Netflix is altering history to conform to current woke trends

editor: REMIX NEWS
author: Dénes Albert

Neflix’s period dramas alter the historical perception of hundreds of millions of viewers who otherwise have little or no knowledge of the respective eras, rewriting it to fit trending ideologies, Zoe Strimpel writes in an opinion piece in The Spectator.

The first thing you’ll notice about the Bridgerton family, Netflix’s great winter blockbuster in England, is how bad it is, Strimple writes, calling it an expensive collection of clumsiness that stinks of Americans’ interpretation of the British aristocracy. The dialogues are lousy, the grimaces of the ladies are infuriating. Strimpel says that it sends viewers an invitation to let go and enjoy it even if the dialogue is over the top. So far, “Bridgerton” has been viewed by more than 80 million households.

Strimpel considers the series to be the most cheeky of any historical drama to date, as in her opinion the period drama is dominated by a vision of the past roughly rewritten by the sensitivities of the present.

“People are worried about fake news. I am worried about pseudo-history,” Strimple writes.

The author recognizes that history in pop culture has always flourished in line with contemporary tastes and ideologies, but draws attention to the fact that this can also be done skillfully and subtly. She cites the BBC’s “Gentleman Jack” as a good example, or other series such as “Call the Midwife!” or, in the case of “Downton Abbey”, which started down a good path but ended up showing an age that is “sentimental and awkwardly woke”.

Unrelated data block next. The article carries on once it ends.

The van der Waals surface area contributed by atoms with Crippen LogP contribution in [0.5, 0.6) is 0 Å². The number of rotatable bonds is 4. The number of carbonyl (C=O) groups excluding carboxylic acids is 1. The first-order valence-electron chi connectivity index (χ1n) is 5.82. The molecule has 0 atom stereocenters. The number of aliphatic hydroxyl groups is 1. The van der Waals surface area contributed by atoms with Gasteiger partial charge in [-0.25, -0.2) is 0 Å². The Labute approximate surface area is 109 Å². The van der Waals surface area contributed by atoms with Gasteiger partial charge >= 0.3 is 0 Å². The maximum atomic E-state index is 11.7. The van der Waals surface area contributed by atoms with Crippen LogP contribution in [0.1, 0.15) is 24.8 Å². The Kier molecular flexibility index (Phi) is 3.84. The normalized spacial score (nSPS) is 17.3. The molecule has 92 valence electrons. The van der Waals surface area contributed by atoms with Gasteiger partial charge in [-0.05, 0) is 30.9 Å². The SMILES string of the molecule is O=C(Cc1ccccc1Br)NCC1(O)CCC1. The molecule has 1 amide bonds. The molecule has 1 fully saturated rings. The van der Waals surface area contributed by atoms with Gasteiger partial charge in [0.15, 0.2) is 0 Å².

On the path to deterioration, she writes, feminism set the film industry in motion, pointing out that wherever one looks, significant women have been portrayed as truth-seeking and sassy women who are also sexy, such as Dickinson’s protagonist, Emily Dickinson, a 19th-century American poet who twerks to a Taylor Swift tune in the film. And in Hulu’s 2020 film about Empress Catherine the Great, there was no interest in anything that might seem even remotely factual.

Strimpel believes this matters, writing:

“The past is increasingly being massaged to fit the present fixation with diversity. For those committed to exposing Britain’s racist, colonialist past, an overhaul of what counts as historically significant is the first step. Statue toppling is one approach, ‘decolonising’ the curriculum another. Museums are under pressure to ensure their collections fit with the contemporary narrative. Is it silly to worry about the part played by trashy romps in all this? I don’t think so. History is picked up unconsciously. Over time, assumptions about the way things were come to shape mass understanding of the way things are. Fiction becomes fact. With its hundreds of millions of viewers, what Netflix decides is history matters.”

Deep in the Bridgerton family, Strimpel says, there is a “revisionist dream” which elevates colored people to the upper strata of former English society based on the flimsy evidence that King George III of England fell in love with a Black woman. For the sake of this narrative, the series purports that Princess Charlotte was Black — all based on the claim of an unnamed historian that Charlotte’s ancestors included one of the Moorish lovers of the Portuguese royal family.

However, Strimpel warns that even if we believe there is a lot of Moorish blood in the Portuguese royal family, “this hardly means the Queen was ‘black’.”



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